The use of fixed prices to prevent competition driving down care quality could become “increasingly problematic”, a “seminal report” warned this week.

The study from the Office of Health Economics also advised ministers that improving patient reported data on the quality of services could allow them to encourage price competition for some services.

As the commission acknowledged, current evidence suggests price competition in healthcare “may lead to lower quality care”, particularly where quality is hard to measure.

For this reason the government says its plans to open NHS services to “any qualified provider” will drive competition on quality alone, with prices fixed by regulator Monitor. But the commission’s report warns that fixing prices “comes at a cost”.

“Over time the process of determining at what levels to fix the prices of hundreds of different services may become increasingly problematic as providers’ costs converge onto the prices they know they will be paid, and information about the possibility of cost reduction becomes increasingly obscured by the lack of benchmarks,” it states.

“It is difficult to fix prices at levels appropriate to the service quality desired when that quality cannot be observed, and not all aspects of quality are observable. Consequently, the risk exists that prices fixed by a regulator may increasingly diverge from the costs of providing the services to the desired quality.”

The commission concluded that competition could potentially get the NHS more and better quality care for its budget, but that competition itself came at a cost. Competing providers could have greater incentives to cut corners or “cherry pick” easy and lucrative patients, it argued. As the service would need to spend time and money monitoring and managing competitive markets to protect quality, it needed to choose “priority areas” for introducing competition.

A “framework” to help clinical commissioning groups identify where competition could be “feasible and beneficial” has been published by the commission. It covers eight broad areas: density and variability of demand for a service; patients’ willingness to travel; ease of measuring quality; economy of scale; economy of scope; power imbalances between providers; scope for cherry picking; and the extent to which an incumbent provider is considered by politicians as “too important to fail”.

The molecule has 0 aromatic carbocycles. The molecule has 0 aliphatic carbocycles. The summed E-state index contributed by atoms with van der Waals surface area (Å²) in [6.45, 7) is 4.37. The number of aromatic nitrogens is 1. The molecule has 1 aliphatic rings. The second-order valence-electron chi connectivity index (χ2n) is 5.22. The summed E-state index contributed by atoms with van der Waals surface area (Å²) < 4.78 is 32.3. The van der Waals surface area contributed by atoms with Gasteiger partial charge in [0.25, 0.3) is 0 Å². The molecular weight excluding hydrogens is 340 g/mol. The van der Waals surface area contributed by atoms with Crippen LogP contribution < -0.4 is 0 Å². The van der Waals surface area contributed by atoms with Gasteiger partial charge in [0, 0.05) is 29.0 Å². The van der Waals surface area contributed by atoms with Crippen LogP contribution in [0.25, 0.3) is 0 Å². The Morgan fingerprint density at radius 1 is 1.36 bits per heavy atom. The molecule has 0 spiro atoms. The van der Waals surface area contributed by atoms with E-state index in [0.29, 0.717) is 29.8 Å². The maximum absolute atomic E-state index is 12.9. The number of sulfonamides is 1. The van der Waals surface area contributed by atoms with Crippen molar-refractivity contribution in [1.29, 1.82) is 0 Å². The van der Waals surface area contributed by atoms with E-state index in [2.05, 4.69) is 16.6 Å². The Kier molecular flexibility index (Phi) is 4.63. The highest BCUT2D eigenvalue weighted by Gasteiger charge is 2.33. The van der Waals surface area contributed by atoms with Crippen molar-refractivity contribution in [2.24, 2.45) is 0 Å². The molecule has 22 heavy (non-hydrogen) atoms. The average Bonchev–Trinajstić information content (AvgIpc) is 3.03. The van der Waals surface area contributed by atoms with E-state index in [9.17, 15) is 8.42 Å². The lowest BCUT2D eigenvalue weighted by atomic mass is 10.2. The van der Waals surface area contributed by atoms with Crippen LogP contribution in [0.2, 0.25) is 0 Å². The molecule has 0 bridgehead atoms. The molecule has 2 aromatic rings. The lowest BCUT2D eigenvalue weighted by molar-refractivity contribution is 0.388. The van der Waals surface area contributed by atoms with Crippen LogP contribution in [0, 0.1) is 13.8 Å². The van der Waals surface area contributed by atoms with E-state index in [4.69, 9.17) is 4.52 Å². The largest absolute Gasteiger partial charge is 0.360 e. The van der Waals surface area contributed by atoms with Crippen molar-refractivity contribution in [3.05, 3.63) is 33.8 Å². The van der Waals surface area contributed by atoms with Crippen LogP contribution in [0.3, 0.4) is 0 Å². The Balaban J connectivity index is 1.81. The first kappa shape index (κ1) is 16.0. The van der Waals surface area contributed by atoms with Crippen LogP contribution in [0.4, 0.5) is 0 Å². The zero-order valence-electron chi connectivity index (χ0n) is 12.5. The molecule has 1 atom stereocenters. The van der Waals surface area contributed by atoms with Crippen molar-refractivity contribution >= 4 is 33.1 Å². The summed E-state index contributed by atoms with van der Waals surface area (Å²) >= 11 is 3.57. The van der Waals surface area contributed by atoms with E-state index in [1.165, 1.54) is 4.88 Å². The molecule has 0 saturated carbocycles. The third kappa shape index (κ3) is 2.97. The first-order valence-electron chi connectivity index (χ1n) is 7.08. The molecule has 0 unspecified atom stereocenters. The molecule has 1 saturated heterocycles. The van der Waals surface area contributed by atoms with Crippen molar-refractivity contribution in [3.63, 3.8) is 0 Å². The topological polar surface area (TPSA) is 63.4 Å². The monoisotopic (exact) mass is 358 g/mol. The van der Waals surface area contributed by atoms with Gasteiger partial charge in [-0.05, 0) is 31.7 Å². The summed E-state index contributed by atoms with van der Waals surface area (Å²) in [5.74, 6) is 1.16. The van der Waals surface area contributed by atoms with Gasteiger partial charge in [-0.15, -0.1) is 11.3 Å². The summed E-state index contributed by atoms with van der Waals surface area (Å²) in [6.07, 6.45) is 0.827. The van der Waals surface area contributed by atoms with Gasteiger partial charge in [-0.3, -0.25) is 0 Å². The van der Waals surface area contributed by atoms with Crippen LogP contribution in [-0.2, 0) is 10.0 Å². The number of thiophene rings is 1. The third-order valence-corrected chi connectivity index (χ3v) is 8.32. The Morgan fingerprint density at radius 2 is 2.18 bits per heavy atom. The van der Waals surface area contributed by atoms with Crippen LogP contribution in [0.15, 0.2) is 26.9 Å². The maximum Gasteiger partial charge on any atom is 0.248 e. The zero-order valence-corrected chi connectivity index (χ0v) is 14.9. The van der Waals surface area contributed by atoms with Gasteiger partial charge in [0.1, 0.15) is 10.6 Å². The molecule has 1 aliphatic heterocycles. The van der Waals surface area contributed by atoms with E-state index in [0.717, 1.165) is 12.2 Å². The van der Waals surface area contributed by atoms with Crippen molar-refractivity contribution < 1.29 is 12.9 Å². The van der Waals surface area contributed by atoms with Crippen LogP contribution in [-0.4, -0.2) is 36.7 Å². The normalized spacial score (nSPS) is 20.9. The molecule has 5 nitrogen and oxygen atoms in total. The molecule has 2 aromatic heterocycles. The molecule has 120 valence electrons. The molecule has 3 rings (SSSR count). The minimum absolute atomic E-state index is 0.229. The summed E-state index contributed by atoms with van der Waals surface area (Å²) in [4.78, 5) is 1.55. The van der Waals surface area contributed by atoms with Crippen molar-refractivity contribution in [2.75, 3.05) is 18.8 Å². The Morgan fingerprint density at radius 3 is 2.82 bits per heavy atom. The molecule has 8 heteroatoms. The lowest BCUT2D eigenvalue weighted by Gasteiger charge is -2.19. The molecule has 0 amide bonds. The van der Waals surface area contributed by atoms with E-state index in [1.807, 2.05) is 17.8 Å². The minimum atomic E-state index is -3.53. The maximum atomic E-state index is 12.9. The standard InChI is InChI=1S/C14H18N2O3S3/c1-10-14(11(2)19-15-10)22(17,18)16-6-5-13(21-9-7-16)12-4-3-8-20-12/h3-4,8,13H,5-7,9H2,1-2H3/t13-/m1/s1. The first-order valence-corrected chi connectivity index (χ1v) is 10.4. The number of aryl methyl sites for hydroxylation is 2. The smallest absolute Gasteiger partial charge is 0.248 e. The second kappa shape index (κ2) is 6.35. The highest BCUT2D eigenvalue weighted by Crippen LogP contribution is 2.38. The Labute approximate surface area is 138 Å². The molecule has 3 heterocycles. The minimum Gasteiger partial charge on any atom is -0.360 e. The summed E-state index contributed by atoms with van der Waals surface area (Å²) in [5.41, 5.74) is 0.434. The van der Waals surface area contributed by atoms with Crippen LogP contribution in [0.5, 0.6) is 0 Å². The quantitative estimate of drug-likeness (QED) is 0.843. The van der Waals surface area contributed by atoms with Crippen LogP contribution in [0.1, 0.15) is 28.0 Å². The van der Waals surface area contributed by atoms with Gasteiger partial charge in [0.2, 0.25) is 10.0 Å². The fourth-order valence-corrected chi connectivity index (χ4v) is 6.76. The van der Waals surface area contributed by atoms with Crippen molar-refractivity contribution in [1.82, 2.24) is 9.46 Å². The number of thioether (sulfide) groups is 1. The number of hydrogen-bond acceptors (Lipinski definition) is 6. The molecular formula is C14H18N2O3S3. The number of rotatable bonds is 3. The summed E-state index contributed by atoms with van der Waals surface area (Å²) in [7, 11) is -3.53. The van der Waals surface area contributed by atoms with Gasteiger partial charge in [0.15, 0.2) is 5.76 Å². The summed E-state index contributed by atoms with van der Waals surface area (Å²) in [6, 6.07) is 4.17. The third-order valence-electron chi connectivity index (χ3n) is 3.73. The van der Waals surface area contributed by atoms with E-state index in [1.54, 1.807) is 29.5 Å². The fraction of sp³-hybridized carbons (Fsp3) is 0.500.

Department of Health provider policy director Bob Ricketts was a member of the commission and hailed its influence on competition in the NHS. He said: “I think in 10 years’ time we will look back and see this as a seminal report.”

Mr Ricketts said the NHS Commissioning Board and CCGs could use the OHE framework “to help them decide when, where, and even if to use competition”. “That’s something I’ll be very keen to recommend that the board looks at,” he added.

He said to ensure competition based on quality the service needed to develop “really good outcome measures”. “Now that we’ve got [patient reported outcome measures] we can actually start to look at whether we’re getting good value, both from the procedure [and] between providers,” he told HSJ. “We need to take that agenda forward aggressively.”

The commission found that if patient reported outcome measures could be widened to cover the majority of NHS care, “consideration could in future be given to encouraging price competition for those services where quality comes to be better specified and measured”.

As HSJ previously revealed, the commission also reported that competitive tendering – organisations competing to be the only provider of a service for a set period – “may be equally attractive” when compared with the use of any qualified provider, and was “possible in a wider range of service types”.